What a lack of participation in your agile retrospectives actually means

June 2, 2019

Before we launched Sprintlio, we spent several months working with 50+ software, engineering, development, operations and research teams to better understand their agile-ish ceremonies. When it came to agile retrospectives, the negative feedback from the participants (not the managers or facilitators) consistently fit in three themes:

Action items are often lost/not followed up on.
Our follow-up on actions is inconsistent so the trust is lost.

Time, meandering discussions, lack of focus, general superfluous bullshit.
They take time away from work.
Potential time waster if we don’t address anything new and team could otherwise get work done.
I’m not sure. All I know is they often feel like work, but unproductive work.

It drives me crazy when people don’t participate.
The lack of participation from certain members of the team.

Their agile retrospectives either lacked accountability, were a waste of time, or didn’t have enough participation. We’ve written about why most agile retrospectives don’t have accountability but the concerns over time effectiveness and lack of participation are different.

Thinking the meeting is a waste of time and having nothing to say actually have shared origins. Why would a consistent contributor who regularly identifies and implements opportunities for growth and efficiency in their work not do the same in a team discussion? It’s easy to dismiss a person as shy, but if the person holds their work to a high standard, it’s more likely that they don’t see value in it instead of being scared to share. You could try to change this by switching up the format, forcing participation by demanding people add X topics, playing a game, or doing fun exercises from Retromat, but you’d be missing the point. Why ruffle feathers for a meeting with that the team finds futile? Why step in controversy if nothing’s going to be addressed about the problem? Why point out the elephant in the room if no one’s going to deal with it?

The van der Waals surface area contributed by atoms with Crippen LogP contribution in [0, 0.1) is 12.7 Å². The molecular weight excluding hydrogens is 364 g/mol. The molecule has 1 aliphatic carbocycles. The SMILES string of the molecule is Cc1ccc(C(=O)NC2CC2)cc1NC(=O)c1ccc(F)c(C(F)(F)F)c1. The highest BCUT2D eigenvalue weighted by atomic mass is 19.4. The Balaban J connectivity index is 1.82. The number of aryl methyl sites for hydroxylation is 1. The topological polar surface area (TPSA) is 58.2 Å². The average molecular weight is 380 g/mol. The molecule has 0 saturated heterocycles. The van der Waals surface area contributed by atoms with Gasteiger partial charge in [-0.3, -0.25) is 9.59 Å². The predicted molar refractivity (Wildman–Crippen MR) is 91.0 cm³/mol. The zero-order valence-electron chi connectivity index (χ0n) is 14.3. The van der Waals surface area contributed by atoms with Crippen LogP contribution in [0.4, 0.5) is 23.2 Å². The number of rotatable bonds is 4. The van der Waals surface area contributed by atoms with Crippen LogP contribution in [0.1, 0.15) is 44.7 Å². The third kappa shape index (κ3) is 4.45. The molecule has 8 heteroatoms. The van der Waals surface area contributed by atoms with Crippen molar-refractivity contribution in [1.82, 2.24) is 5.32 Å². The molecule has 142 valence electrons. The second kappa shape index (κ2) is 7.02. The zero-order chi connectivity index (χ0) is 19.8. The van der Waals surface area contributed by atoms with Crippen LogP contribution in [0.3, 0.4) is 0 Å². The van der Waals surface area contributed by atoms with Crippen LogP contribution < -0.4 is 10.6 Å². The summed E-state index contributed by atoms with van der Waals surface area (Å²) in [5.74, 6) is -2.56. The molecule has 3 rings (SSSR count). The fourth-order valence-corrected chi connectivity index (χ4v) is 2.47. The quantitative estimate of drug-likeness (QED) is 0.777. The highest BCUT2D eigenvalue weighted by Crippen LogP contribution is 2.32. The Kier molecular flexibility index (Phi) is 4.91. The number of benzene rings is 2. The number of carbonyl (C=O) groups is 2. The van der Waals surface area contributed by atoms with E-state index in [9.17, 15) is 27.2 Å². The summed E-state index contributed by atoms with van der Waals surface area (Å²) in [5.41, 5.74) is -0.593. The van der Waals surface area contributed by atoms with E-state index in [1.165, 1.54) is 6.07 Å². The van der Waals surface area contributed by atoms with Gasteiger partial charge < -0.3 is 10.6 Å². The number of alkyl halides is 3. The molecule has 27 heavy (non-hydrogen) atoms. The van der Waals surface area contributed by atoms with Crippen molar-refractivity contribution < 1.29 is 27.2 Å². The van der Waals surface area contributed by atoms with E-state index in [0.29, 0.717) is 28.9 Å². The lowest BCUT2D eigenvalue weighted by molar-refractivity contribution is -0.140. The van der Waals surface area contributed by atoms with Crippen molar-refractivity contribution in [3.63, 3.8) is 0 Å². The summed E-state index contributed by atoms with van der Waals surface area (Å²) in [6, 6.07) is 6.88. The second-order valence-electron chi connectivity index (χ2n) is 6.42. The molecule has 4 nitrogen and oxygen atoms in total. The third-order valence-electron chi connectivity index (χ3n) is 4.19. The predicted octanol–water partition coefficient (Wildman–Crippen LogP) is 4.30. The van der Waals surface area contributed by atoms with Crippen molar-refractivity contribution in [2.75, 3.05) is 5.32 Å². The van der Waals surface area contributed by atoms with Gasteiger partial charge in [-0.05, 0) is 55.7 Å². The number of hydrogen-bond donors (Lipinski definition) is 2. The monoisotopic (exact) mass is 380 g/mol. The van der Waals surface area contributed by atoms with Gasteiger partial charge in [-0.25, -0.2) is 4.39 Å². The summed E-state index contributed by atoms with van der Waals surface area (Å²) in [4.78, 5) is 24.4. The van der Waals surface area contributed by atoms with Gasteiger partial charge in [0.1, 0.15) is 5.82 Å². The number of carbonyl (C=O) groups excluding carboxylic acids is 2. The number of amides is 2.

The problem with your team’s participation isn’t social — it’s operational. Start by evaluating how accountable your team’s agile retrospectives are and work on that first before expecting your team to put themselves out there.

There are easier ways to give your agile retrospectives accountability. We’d love to show you.

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